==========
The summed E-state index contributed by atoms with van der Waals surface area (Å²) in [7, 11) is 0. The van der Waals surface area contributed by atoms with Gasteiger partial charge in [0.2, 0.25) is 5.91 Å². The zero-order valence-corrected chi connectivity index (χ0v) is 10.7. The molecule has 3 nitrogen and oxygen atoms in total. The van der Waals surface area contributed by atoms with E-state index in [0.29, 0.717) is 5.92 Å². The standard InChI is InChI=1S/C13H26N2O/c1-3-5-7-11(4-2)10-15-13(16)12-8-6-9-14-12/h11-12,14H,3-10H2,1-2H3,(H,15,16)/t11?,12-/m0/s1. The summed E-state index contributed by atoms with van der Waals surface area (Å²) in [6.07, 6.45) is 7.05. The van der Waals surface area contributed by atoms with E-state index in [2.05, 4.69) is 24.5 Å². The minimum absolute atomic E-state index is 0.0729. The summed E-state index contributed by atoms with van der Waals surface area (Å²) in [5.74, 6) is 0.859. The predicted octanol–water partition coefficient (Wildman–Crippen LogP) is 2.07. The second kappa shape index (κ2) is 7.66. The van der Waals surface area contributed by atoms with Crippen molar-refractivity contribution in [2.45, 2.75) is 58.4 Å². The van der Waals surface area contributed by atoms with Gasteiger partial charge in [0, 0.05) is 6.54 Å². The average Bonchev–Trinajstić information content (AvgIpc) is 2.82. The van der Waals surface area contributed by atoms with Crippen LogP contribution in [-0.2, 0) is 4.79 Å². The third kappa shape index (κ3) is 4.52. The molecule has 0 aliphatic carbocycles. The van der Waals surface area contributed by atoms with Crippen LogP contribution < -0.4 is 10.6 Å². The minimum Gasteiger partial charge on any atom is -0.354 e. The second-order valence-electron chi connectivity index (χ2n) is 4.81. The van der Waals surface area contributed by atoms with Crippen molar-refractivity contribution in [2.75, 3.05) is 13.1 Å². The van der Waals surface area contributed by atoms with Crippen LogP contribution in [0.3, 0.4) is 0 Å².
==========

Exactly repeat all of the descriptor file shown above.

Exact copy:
The summed E-state index contributed by atoms with van der Waals surface area (Å²) in [7, 11) is 0. The van der Waals surface area contributed by atoms with Gasteiger partial charge in [0.2, 0.25) is 5.91 Å². The zero-order valence-corrected chi connectivity index (χ0v) is 10.7. The molecule has 3 nitrogen and oxygen atoms in total. The van der Waals surface area contributed by atoms with E-state index in [0.29, 0.717) is 5.92 Å². The standard InChI is InChI=1S/C13H26N2O/c1-3-5-7-11(4-2)10-15-13(16)12-8-6-9-14-12/h11-12,14H,3-10H2,1-2H3,(H,15,16)/t11?,12-/m0/s1. The summed E-state index contributed by atoms with van der Waals surface area (Å²) in [6.07, 6.45) is 7.05. The van der Waals surface area contributed by atoms with E-state index in [2.05, 4.69) is 24.5 Å². The minimum absolute atomic E-state index is 0.0729. The summed E-state index contributed by atoms with van der Waals surface area (Å²) in [5.74, 6) is 0.859. The predicted octanol–water partition coefficient (Wildman–Crippen LogP) is 2.07. The second kappa shape index (κ2) is 7.66. The van der Waals surface area contributed by atoms with Crippen molar-refractivity contribution in [2.45, 2.75) is 58.4 Å². The van der Waals surface area contributed by atoms with Gasteiger partial charge in [0, 0.05) is 6.54 Å². The average Bonchev–Trinajstić information content (AvgIpc) is 2.82. The van der Waals surface area contributed by atoms with Crippen LogP contribution in [-0.2, 0) is 4.79 Å². The third kappa shape index (κ3) is 4.52. The molecule has 0 aliphatic carbocycles. The van der Waals surface area contributed by atoms with Crippen LogP contribution < -0.4 is 10.6 Å². The minimum Gasteiger partial charge on any atom is -0.354 e. The second-order valence-electron chi connectivity index (χ2n) is 4.81. The van der Waals surface area contributed by atoms with Crippen molar-refractivity contribution in [2.75, 3.05) is 13.1 Å². The van der Waals surface area contributed by atoms with Crippen LogP contribution in [0.3, 0.4) is 0 Å².